JEFFERSON CITY • Missouri Attorney General Josh Hawley is mulling whether to appeal a $113.7 million jury verdict in favor of state prison guards.
But any delays in paying out the award to the thousands of correctional officers will come with a significant price tag to taxpayers if Hawley is unsuccessful.
As part of the August verdict, Cole County jurors agreed to tack a charge of 9 percent interest on the payout, meaning that for each day the thousands of officers are not compensated, taxpayers are billed an additional $27,000.
Over the course of a year, that could amount to nearly $10 million in added costs.
For now, no decision has been made on whether Hawley will appeal the verdict in an attempt to reduce the cost of the award.
But, said spokeswoman Mary Compton, “The attorney general’s office believes there are strong grounds for an appeal.”
As for concerns over the interest payments, Compton added, “When determining litigation strategy, the office acts with the taxpayers’ interest in mind.”
The verdict and the decision on whether to appeal come as the first-term Republican is in the midst of an intense campaign for the U.S. Senate against Democratic U.S. Sen. Claire McCaskill.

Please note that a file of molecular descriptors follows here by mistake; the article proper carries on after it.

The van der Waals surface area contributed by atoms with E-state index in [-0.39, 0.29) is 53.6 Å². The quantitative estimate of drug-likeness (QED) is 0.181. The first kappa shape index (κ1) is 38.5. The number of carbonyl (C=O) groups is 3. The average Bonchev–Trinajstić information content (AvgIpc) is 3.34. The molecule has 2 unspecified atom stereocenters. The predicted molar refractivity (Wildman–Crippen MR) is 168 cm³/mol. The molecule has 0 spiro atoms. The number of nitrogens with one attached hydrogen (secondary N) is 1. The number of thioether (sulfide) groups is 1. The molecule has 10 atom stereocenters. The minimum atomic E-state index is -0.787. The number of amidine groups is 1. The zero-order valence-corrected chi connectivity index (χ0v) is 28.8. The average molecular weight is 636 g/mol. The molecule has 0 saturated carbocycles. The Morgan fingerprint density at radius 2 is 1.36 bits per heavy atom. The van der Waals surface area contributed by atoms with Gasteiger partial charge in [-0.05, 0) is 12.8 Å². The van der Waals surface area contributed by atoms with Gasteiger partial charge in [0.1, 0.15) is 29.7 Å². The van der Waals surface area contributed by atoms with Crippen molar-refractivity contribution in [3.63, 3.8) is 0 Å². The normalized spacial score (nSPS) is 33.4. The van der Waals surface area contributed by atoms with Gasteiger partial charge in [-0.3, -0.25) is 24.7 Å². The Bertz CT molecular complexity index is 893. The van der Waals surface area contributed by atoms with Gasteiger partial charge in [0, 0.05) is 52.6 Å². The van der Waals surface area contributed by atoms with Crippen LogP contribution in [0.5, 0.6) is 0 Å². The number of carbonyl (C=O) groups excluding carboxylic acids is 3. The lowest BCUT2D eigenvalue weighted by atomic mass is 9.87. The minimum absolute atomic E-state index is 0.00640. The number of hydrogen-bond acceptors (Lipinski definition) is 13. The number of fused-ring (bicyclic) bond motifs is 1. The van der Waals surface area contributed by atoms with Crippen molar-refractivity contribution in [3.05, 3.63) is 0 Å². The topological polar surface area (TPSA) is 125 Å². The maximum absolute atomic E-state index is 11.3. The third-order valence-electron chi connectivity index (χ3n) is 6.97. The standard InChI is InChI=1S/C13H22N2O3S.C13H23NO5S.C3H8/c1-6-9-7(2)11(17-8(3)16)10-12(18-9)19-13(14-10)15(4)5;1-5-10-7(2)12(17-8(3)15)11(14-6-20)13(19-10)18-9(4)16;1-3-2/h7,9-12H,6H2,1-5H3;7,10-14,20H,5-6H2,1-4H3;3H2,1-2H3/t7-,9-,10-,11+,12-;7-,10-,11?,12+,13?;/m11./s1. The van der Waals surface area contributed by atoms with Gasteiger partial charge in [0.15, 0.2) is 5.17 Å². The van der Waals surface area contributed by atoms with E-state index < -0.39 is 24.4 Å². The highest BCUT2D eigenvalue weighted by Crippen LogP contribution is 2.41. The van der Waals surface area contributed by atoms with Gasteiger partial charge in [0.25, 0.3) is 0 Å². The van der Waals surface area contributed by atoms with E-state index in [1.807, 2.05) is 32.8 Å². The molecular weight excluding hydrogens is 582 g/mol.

The class-action lawsuit represents 13,000 current corrections officers or those who worked at the Department of Corrections since 2007. It alleged they were routinely not paid for work done once they arrived at the state’s lock-up.
Most officers are stationed within a prison’s “security envelope,” meaning they have to go through a search and a metal detector, turn over cellphones, tablets and any personal property, and are in uniform and in close proximity to prisoners, or “on duty and expected to respond,” the whole time.
The guards also had to follow exit procedures every day, communicate with the next shift and inventory weapons, ammunition and equipment in the case of vehicle patrol officers.
In other words, the officers were required to do certain pre- and post-shift activities, but they weren’t paid for them.
The union representing the guards signaled it wouldn’t be surprised if the verdict is appealed.
“We do expect this verdict will be appealed to a higher court which will drag out the settlement/payment you might be expecting. I ask each of you to keep the faith, and have patience in this process,” said Gary Gross, president of the Missouri Corrections Officer Association.
If the jury verdict stays intact, the average corrections officer is on track to receive $5,000 from the judgment. Longer serving guards could get as much as $34,000.
It is not the first time Hawley has had to weigh the potential of added costs in pursuing an appeal.
Last year, he settled a long-running lawsuit over the state’s Blind Pension Fund after repeated appeals had run up interest costs of more than $7 million.